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Say I have a button that is styled with the following CSS:

background-image: linear-gradient(bottom, rgb(112,166,30) 41%, rgb(150,222,42) 71%);
background-image: -o-linear-gradient(bottom, rgb(112,166,30) 41%, rgb(150,222,42) 71%);
background-image: -moz-linear-gradient(bottom, rgb(112,166,30) 41%, rgb(150,222,42) 71%);
background-image: -webkit-linear-gradient(bottom, rgb(112,166,30) 41%, rgb(150,222,42) 71%);
background-image: -ms-linear-gradient(bottom, rgb(112,166,30) 41%, rgb(150,222,42) 71%);
background-image: -webkit-gradient(
 linear,
 left bottom,
 left top,
 color-stop(0.41, rgb(112,166,30)),
 color-stop(0.71, rgb(150,222,42))
);

What is an easy way to keep having the same colors but show them brighter? Basically is to change the style when hovering the input element.

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2  
Use a :hover psuedo class? –  TheZ Jun 21 '12 at 17:28
    
That wouldn't show the colors brighter... I am asking for the simplest, cleanest way of maintaining the similar CSS but with brighter display of the colors. –  Hommer Smith Jun 21 '12 at 17:29
    
There is no "automatic" way of doing this, unless you want to use a CSS preprocessor. –  thirtydot Jun 21 '12 at 18:09

3 Answers 3

You cloud have a white background element (wrap your current code in a div or something) behind your gradient element, then change the opacity of your colors on hover. Otherwise, you will need a different color entirely.

Hope that helps. :)

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Use two classes:

.button {
... your existing css
}

Then use a separate set of colours for :hover

.button:hover {
... your existing css with different colours
}

You actually to set different colour values using CSS.

Here's a handy tool: http://www.colorzilla.com/gradient-editor/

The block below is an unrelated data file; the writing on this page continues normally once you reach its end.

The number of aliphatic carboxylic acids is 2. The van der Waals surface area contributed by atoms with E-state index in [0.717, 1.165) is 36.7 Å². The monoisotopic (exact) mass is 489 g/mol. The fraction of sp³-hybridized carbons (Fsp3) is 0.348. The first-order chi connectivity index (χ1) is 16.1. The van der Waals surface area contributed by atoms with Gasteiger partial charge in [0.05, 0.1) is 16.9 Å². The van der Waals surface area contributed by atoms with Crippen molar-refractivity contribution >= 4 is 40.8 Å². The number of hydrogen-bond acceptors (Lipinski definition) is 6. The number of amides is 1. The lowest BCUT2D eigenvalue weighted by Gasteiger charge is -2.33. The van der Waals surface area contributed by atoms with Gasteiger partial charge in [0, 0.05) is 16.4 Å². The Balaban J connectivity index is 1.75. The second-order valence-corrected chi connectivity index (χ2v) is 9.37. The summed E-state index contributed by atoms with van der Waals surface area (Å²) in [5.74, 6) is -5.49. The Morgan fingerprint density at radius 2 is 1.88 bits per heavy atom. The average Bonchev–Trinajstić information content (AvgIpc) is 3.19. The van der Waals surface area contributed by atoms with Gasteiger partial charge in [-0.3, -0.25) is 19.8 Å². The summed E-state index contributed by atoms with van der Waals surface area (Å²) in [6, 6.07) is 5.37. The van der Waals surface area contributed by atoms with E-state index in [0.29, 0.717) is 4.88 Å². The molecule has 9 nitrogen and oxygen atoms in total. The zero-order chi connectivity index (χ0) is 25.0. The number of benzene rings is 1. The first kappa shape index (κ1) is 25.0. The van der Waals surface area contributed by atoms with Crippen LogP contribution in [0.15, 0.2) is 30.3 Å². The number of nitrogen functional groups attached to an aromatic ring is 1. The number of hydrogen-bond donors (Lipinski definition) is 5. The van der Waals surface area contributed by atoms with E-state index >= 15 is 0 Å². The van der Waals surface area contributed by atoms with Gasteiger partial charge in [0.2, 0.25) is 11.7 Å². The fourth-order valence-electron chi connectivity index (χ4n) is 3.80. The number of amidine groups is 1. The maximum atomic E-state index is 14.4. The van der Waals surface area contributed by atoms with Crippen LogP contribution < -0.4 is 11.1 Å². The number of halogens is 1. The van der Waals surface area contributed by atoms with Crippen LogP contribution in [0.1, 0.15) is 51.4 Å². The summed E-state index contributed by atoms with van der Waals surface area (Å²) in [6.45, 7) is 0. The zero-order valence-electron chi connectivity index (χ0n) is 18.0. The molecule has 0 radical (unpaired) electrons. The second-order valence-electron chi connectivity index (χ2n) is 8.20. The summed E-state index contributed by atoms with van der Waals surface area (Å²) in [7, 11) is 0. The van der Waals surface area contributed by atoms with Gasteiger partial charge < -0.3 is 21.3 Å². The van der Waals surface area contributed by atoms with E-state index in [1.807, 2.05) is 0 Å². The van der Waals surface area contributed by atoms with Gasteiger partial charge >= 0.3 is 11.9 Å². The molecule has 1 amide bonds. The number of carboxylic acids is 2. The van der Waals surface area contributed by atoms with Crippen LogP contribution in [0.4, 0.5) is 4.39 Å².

share|improve this answer
    
Thanks for the answer. I was basically trying to know what would be an easy way to say: Same colors but brighter. I assume I need to choose the colors, and there is not an easy way to say "brighter 10%" –  Hommer Smith Jun 21 '12 at 17:32
    
The same colour but "brighter" is actually a different colour code. –  Diodeus Jun 21 '12 at 17:33

Using CSS3 you can now use a more interesting color model : HSL in which the L is the light. That's a good model when you want to make the brightness of your color vary. If you want to make if more bright (not more pale as by using a white layer over it) this is the way to go.

If you don't want to change your css, you'll have to code. You can for example read and parse the css color (using jquery css function) and set it dynamically to a different value of the light component when hovering the object.

But the best solution if you have many colors and gradient would probably be to use a dynamic stylesheet like less in which you could simply define 2 (or more) values of the brightness to include in your css rules.

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